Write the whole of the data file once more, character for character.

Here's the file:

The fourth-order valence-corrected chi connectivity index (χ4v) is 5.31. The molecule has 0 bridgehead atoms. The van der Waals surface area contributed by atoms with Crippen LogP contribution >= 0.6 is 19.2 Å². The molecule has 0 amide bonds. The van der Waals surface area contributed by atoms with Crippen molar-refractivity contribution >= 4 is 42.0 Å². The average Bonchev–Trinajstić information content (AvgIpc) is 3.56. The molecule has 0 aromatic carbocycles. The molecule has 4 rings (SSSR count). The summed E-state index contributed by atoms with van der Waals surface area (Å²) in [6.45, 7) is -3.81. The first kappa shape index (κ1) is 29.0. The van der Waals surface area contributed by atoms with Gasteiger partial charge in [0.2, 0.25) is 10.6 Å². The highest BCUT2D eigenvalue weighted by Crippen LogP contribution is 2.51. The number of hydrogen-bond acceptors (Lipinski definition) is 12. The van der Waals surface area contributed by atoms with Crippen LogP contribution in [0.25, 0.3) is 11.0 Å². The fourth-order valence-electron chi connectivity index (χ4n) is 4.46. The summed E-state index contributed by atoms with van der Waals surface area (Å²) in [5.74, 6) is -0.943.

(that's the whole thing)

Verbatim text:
The fourth-order valence-corrected chi connectivity index (χ4v) is 5.31. The molecule has 0 bridgehead atoms. The van der Waals surface area contributed by atoms with Crippen LogP contribution >= 0.6 is 19.2 Å². The molecule has 0 amide bonds. The van der Waals surface area contributed by atoms with Crippen molar-refractivity contribution >= 4 is 42.0 Å². The average Bonchev–Trinajstić information content (AvgIpc) is 3.56. The molecule has 0 aromatic carbocycles. The molecule has 4 rings (SSSR count). The summed E-state index contributed by atoms with van der Waals surface area (Å²) in [6.45, 7) is -3.81. The first kappa shape index (κ1) is 29.0. The van der Waals surface area contributed by atoms with Gasteiger partial charge in [0.2, 0.25) is 10.6 Å². The highest BCUT2D eigenvalue weighted by Crippen LogP contribution is 2.51. The number of hydrogen-bond acceptors (Lipinski definition) is 12. The van der Waals surface area contributed by atoms with Crippen LogP contribution in [0.25, 0.3) is 11.0 Å². The fourth-order valence-electron chi connectivity index (χ4n) is 4.46. The summed E-state index contributed by atoms with van der Waals surface area (Å²) in [5.74, 6) is -0.943.